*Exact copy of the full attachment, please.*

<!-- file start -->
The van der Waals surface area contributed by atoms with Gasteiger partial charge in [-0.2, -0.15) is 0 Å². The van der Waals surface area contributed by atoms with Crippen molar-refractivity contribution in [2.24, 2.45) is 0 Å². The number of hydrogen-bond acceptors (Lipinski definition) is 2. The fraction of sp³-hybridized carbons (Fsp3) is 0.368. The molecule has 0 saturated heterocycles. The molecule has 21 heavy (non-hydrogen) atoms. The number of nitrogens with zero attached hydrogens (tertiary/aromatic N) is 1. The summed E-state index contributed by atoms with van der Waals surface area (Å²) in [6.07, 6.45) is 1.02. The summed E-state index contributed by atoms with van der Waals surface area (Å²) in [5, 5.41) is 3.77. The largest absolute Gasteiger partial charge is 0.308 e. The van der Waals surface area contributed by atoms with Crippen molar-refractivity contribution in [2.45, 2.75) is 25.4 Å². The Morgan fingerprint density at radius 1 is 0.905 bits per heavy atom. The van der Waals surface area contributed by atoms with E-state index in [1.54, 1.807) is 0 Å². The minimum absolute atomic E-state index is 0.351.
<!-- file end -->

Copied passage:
The van der Waals surface area contributed by atoms with Gasteiger partial charge in [-0.2, -0.15) is 0 Å². The van der Waals surface area contributed by atoms with Crippen molar-refractivity contribution in [2.24, 2.45) is 0 Å². The number of hydrogen-bond acceptors (Lipinski definition) is 2. The fraction of sp³-hybridized carbons (Fsp3) is 0.368. The molecule has 0 saturated heterocycles. The molecule has 21 heavy (non-hydrogen) atoms. The number of nitrogens with zero attached hydrogens (tertiary/aromatic N) is 1. The summed E-state index contributed by atoms with van der Waals surface area (Å²) in [6.07, 6.45) is 1.02. The summed E-state index contributed by atoms with van der Waals surface area (Å²) in [5, 5.41) is 3.77. The largest absolute Gasteiger partial charge is 0.308 e. The van der Waals surface area contributed by atoms with Crippen molar-refractivity contribution in [2.45, 2.75) is 25.4 Å². The Morgan fingerprint density at radius 1 is 0.905 bits per heavy atom. The van der Waals surface area contributed by atoms with E-state index in [1.54, 1.807) is 0 Å². The minimum absolute atomic E-state index is 0.351.